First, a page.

Take time to notice your thoughts about something you need to do but perhaps don't like doing. Write down your thoughts and then examine them. Determine if there is another way to consider the situation or task. Talk about your circumstances with a CYP staff person or other trusted adult. Ask for help to rethink...or reframe...your role in helping your family member.


When you take a step back and turn the situation around to something positive for yourself you are "reframing"! This technique can be used for caregiving as well as any other situation you are dealing with, including school work and relationships. Like anything else, it takes practice. The CYP is here to help you reframe and stress less! You are important and you are valued! 









Join us at John Prince Park in Lake Worth Monday, February 18 from 12 to 3pm.  Limited transportation is available.  Please call 561-391-7401 to RSVP.  The deadline to RSVP is February 13.  








We are continuing groups. The Lake Worth High group is held during lunch every fourth Wednesday of the month and from 9:30a - 10:30a every second Wednesday at Santaluces. Atlantic will be held every third Wednesday from 9:30a- 10:30a. 


Scholarships are available for High School seniors! Get a head start now as deadlines for the scholarship applications are fast approaching. Visit  for a list of scholarships! Seniors, please sign up for an account at the above website before you apply for a scholarship! Examples listed include the "Superpower" scholarship 2013, where one winner will be chosen to receive a $2,500 award. The deadline for this particular award ends at 11:59 PM on March 31, 2013. Check out the "All about Education" scholarship from the same website, as one winner will be chosen to receive a $3,000 award! The deadline is by 11:59 PM on April 30, 2013. Don't forget- your guidance counselors are here to help you as well! Ask your guidance counselors for more scholarship information. Good luck seniors!


Need a little extra academic support? Let us know! We want you to be the best you can be and get the best grades possible - your future is in YOUR hands! We have tutoring available for you by Hannah our AmeriCorps member or through others. 






Hannah Fidoten, Americorps Member

Epilepsy is a brain condition where the brain's communication system does not work properly; the brain sends signals to other parts of the body, which causes seizures. A seizure can look different for different people, but it refers to a change in awareness, movement, or behavior. During and after a seizure, people may be unsure where they are and what is happening. You may notice the person acting differently from how they usually act.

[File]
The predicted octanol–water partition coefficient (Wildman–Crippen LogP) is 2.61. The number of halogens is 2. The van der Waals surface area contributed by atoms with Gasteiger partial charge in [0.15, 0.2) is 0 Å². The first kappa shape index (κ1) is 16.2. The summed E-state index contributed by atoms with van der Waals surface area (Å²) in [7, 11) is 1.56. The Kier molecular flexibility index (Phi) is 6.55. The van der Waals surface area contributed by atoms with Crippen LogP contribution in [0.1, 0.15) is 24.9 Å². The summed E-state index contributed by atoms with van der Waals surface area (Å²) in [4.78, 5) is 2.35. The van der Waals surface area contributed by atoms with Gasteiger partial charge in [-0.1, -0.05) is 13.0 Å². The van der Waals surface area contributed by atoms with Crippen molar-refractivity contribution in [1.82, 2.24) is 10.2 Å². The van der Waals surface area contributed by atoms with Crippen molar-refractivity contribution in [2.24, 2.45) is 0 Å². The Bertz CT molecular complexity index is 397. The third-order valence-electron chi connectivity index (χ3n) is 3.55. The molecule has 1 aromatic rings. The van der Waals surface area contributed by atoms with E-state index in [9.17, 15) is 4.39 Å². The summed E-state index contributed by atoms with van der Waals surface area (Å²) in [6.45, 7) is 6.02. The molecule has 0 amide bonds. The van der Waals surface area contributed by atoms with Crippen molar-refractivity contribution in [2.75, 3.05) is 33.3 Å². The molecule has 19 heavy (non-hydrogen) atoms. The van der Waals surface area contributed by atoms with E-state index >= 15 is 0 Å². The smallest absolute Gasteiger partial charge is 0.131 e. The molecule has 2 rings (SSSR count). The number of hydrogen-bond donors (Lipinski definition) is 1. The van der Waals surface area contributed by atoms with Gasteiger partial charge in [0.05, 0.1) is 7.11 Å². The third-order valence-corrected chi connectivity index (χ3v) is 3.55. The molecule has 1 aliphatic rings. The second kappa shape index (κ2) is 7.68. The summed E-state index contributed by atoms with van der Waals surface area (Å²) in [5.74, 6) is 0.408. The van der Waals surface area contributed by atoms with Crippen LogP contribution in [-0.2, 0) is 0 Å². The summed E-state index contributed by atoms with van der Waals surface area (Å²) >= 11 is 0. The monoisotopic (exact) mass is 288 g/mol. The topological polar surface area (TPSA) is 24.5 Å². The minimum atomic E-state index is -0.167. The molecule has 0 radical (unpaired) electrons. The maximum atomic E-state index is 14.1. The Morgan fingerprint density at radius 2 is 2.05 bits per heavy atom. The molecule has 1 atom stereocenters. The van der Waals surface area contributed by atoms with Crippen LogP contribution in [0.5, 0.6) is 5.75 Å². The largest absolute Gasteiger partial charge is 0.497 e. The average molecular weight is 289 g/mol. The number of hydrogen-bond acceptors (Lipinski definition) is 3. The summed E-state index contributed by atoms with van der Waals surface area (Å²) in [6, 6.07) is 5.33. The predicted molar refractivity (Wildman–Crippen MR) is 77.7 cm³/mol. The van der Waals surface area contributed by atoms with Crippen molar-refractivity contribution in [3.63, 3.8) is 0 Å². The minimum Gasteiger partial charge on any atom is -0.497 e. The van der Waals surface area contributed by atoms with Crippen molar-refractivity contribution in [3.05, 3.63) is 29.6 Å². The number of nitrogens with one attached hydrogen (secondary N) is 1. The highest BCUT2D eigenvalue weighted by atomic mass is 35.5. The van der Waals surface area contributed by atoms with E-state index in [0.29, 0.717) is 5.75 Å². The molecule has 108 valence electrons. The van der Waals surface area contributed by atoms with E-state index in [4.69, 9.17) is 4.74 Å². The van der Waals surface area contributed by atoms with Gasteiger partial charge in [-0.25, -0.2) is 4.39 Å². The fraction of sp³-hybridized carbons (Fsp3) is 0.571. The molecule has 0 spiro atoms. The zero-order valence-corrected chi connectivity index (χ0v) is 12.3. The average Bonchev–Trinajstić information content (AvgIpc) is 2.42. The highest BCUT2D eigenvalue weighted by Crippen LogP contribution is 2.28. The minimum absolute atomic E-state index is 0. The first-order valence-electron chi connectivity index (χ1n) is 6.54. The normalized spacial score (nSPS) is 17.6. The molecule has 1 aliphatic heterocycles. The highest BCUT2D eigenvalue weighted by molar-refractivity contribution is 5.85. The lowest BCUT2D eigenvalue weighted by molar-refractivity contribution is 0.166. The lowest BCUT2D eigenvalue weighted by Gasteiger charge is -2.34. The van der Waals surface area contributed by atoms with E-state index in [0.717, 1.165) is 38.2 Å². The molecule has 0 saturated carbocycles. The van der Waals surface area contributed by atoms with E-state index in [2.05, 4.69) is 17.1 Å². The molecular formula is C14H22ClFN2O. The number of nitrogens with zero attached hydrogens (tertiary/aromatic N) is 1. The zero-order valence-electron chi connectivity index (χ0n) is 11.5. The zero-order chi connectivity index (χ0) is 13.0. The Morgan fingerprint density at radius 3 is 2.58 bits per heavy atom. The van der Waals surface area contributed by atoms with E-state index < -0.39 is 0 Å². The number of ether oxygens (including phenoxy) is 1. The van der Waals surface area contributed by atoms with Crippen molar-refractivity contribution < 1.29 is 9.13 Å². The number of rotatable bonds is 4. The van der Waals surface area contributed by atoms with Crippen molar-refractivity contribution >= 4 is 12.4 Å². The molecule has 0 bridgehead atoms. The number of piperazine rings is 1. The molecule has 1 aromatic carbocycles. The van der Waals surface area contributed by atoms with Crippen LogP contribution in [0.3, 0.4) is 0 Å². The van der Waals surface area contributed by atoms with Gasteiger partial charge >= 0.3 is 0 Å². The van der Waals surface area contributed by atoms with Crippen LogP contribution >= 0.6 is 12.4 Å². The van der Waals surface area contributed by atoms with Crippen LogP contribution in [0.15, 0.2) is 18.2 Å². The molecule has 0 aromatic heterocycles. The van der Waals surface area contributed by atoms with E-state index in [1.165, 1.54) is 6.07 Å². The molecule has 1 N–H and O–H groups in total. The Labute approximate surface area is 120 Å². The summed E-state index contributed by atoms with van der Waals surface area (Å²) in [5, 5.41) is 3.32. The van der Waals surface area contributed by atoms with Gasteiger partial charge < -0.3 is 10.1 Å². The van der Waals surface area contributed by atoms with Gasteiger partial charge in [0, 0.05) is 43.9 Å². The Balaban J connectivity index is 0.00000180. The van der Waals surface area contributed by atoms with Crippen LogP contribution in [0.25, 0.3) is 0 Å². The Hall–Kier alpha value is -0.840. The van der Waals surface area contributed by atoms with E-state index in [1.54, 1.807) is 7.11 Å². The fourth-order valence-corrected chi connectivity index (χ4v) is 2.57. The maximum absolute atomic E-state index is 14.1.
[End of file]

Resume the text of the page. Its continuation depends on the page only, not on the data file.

When you think of a seizure, you may imagine a person falling to the ground as he or she loses consciousness and then shaking uncontrollably. After a few minutes the person will slowly stop jerking and begin to become aware of the world again. He or she may feel tired, confused, or upset. This is referred to as a tonic-clonic seizure. Though this type of seizure is portrayed most often, there are other types: focal, absence, myoclonic, and atonic seizures. A simple focal seizure only affects a part of the brain so the person will not lose consciousness. However, he or she may find that things look, smell, feel, taste, or sound different. When someone is experiencing an absence seizure, he or she may look like he or she is day-dreaming; the person will stare off into space and may not be aware of the world around him or her.


It can be scary if someone is experiencing a seizure, whether you know   what to do or not. Though seizures can seem scary, the best way to help the person is to stay calm and let the seizure happen. This means you should not shake or restrain the person experiencing a seizure. You can gently roll the person onto his or her side, place something soft under his or her head, and remove any items around the person that may be dangerous. It is also important to keep track of how long the seizure lasts and provide that information to medical personnel.


Taking daily medication is the most common treatment. Unfortunately, anti-seizure medications have side-effects: feeling tired, dizzy, and/or clumsy, as well as others. While these side-effects may not be pleasant, it is important to take the medicine as directed by the doctor. If medicine does not, a doctor may suggest surgery.


For more information about epilepsy, please visit epilepsy foundation.